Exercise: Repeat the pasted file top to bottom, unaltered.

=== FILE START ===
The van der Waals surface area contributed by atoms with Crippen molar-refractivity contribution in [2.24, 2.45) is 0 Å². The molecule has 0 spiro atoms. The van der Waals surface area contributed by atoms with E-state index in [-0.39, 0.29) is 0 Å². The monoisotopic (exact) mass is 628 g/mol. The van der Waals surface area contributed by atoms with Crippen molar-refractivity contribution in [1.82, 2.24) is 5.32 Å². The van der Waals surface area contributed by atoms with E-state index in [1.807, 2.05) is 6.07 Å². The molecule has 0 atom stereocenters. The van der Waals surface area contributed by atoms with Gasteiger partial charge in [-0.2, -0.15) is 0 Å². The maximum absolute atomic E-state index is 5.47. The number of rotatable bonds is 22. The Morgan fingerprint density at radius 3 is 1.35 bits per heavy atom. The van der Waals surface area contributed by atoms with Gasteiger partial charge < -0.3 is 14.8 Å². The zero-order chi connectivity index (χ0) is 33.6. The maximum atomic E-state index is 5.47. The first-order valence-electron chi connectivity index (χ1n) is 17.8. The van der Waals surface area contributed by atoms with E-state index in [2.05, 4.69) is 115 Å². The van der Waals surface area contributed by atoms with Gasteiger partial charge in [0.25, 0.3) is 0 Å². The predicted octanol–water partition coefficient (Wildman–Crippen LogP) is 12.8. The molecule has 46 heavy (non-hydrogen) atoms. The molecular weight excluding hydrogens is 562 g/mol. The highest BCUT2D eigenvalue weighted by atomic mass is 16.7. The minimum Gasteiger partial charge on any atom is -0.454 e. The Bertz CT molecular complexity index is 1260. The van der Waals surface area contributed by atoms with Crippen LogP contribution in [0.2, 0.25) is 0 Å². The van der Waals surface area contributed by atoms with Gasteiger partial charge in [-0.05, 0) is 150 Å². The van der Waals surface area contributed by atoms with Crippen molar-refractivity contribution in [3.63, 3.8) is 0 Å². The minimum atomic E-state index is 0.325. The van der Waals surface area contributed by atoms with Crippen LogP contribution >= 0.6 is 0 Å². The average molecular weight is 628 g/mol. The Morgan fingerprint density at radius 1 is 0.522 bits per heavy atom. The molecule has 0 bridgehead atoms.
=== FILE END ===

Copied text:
The van der Waals surface area contributed by atoms with Crippen molar-refractivity contribution in [2.24, 2.45) is 0 Å². The molecule has 0 spiro atoms. The van der Waals surface area contributed by atoms with E-state index in [-0.39, 0.29) is 0 Å². The monoisotopic (exact) mass is 628 g/mol. The van der Waals surface area contributed by atoms with Crippen molar-refractivity contribution in [1.82, 2.24) is 5.32 Å². The van der Waals surface area contributed by atoms with E-state index in [1.807, 2.05) is 6.07 Å². The molecule has 0 atom stereocenters. The van der Waals surface area contributed by atoms with Gasteiger partial charge in [-0.2, -0.15) is 0 Å². The maximum absolute atomic E-state index is 5.47. The number of rotatable bonds is 22. The Morgan fingerprint density at radius 3 is 1.35 bits per heavy atom. The van der Waals surface area contributed by atoms with Gasteiger partial charge < -0.3 is 14.8 Å². The zero-order chi connectivity index (χ0) is 33.6. The maximum atomic E-state index is 5.47. The first-order valence-electron chi connectivity index (χ1n) is 17.8. The van der Waals surface area contributed by atoms with E-state index in [2.05, 4.69) is 115 Å². The van der Waals surface area contributed by atoms with Gasteiger partial charge in [0.25, 0.3) is 0 Å². The predicted octanol–water partition coefficient (Wildman–Crippen LogP) is 12.8. The molecule has 46 heavy (non-hydrogen) atoms. The molecular weight excluding hydrogens is 562 g/mol. The highest BCUT2D eigenvalue weighted by atomic mass is 16.7. The minimum Gasteiger partial charge on any atom is -0.454 e. The Bertz CT molecular complexity index is 1260. The van der Waals surface area contributed by atoms with Crippen LogP contribution in [0.2, 0.25) is 0 Å². The van der Waals surface area contributed by atoms with Gasteiger partial charge in [-0.05, 0) is 150 Å². The van der Waals surface area contributed by atoms with Crippen molar-refractivity contribution in [3.63, 3.8) is 0 Å². The minimum atomic E-state index is 0.325. The van der Waals surface area contributed by atoms with Crippen LogP contribution >= 0.6 is 0 Å². The average molecular weight is 628 g/mol. The Morgan fingerprint density at radius 1 is 0.522 bits per heavy atom. The molecule has 0 bridgehead atoms.